PUBLIC OFFERING OF SECURITIES TO BE MADE EASIER
Companies won't be obliged to draft prospects if they offer their shares and bonds to less than 100 people or to qualified investors only, amendments to the Public Offering of Securities Act, approved by the Financial Supervision Commission (FSC) on first reading in the beginning of May, stipulate. Qualified investors, by virtue of the law, will be juristic persons, licensed to operate on financial markets or liable to regulation. This category will include banks, investment intermediaries, collective investment schemes, pension funds, and pension insurance companies. Qualified investors will also include national and local governments, central banks, the International Monetary Fund, the European Investment Bank, and other international organisations. Small and medium-sized enterprises, however, will be excluded from this definition.
No prospect shall be needed when closing trade deals connected with mergers and acquisitions of companies, when replacing shares with new stocks without a capital increase, or when using securities for payment of remuneration to executives. The document won't be required either if the stocks have been offered for more than 18 months on the regulated market or if the issue has been admitted for trade on another regulated market. No prospect will be demanded also when the minimum amount against which the securities could be acquired is worth at least EUR50,000 per investor or the price of a single security is worth that amount. Companies will be relieved of that obligation as well if the issue itself is worth less than EUR100,000, the threshold being calculated for the last year. Each sale of securities that follows will be considered a separate offering also if any of the above-mentioned terms are not present. A prospect should be drafted is such a case. By the drafted amendments initial and secondary offering of securities will be made equal by virtue of the law and will represent offering, addressed to more than 100 people.
Collective investment schemes including investment companies and mutual funds shall be also relieved of the obligation to draft prospects. Another novelty is that EU-registered non-for-profit organisations, which issue securities, shall not be obliged to present prospects if the issue is not connected with the collection of money for the fulfilment of their purposes. This practically means that foreign humanitarian or environmental organisations will be able to offer securities in Bulgaria.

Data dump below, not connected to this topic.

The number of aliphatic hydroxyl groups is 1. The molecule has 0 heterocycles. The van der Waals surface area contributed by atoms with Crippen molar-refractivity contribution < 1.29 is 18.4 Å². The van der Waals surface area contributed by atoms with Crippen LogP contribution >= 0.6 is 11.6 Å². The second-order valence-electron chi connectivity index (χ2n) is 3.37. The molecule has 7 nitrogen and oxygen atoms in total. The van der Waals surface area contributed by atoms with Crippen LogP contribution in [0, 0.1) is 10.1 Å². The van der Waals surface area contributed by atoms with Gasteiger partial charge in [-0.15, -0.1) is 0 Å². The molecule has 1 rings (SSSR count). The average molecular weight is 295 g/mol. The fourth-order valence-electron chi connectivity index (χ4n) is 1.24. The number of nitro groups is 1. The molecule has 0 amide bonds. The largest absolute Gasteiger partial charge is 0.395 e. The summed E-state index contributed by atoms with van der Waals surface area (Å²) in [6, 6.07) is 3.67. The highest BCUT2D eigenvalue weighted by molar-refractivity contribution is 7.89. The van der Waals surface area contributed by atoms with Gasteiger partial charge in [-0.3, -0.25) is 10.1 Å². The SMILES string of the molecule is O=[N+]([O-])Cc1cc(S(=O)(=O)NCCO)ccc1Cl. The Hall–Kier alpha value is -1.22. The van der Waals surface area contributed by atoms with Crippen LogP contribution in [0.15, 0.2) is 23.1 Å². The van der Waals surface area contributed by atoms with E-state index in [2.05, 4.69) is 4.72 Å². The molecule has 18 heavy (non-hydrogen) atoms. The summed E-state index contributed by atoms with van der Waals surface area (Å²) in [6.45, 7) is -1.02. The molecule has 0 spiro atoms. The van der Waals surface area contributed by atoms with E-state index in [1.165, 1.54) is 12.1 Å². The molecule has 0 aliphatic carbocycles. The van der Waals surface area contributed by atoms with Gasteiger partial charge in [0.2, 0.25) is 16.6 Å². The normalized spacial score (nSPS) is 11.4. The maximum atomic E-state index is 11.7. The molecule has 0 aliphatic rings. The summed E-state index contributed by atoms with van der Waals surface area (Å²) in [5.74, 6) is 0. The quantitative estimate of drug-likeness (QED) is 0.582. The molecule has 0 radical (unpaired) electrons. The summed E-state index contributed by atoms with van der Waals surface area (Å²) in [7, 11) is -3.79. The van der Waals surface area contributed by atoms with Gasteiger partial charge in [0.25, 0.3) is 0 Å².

The new requirements expressly stipulate that the prospects should contain the entire information necessary for the public offering or admittance to a regulated market of securities. Moreover, it should contain an accurate evaluation of the company's economic state, its assets and liabilities, financial results, and perspectives for the issuer's development. If the papers are guaranteed by a third company the prospect should contain the information about the guarantor of the issue as well. The person who wants to admit the stocks for trade, the members of managerial bodies, the curator, and the guarantor shall be solidarily responsible for the damages inflicted to investors, caused by untrue contents in the prospect. Responsibility for the document's undersigners may also arise even from the prospect's resume if it contains untrue information.
Companies will be able to draft prospects, fulfilling the role of basic ones. However, they can be used only when the securities are shares or if they are issued periodically by banks. If the basic prospect contains no information about the final terms of the stocks' offering, then the issuer shall be obliged to present that information for each separate offering in the shortest possible term. The FSC may allow exclusion of information from the prospect if it runs counter to the public interest or could harm the issuer. The commission could also do that for any non-essential information which is not important for the issuer and could not influence the investors' evaluation.
The FSC will extend its stance within 10 working days after the issuer, demanding to be admitted for trade on a regulated market, has sent an application for that. However, the term for the commission to extend its stance is 20 days if the issuer has not securities, admitted for trade on a regulated market. As now, the FSC might demand additional information within a legislatively set 10-day term. If the commission does not notify the issuer within the stipulated term, that will be considered a silent refusal to approve the prospect.
Because of Bulgaria's future EU-membership the FSC may transfer the approval of a certain prospect to a supervising body from another country. In that case the commission has to notify the issuer within three working days after the date of the decision for the transfer. The term for approval or refusal is counted from the date of the decision for the transfer. After being approved, the prospect should be published not later than the initial term for the public offering, which is not longer than twelve months. The Bulgarian commission can also allow to offer the securities in other countries, but should warn the regulatory bodies in these countries. In such a case, however, the prospects should be translated into the respective languages or into a language that is usual for the financial markets sector.
The amendments to the Public Offering of Securities Act are aimed at facilitating the issuers of stocks and bonds. Banks, for instance, shall not have to issue a prospect each time they issue bonds. The elimination of that obligation for qualified investors who offer securities will help the operation of funds when they realize their projects by purchase of shares in a certain company. The amendments to the Public Offering of Securities Act are still at an early stage and are expected to be voted by Parliament after its summer recess.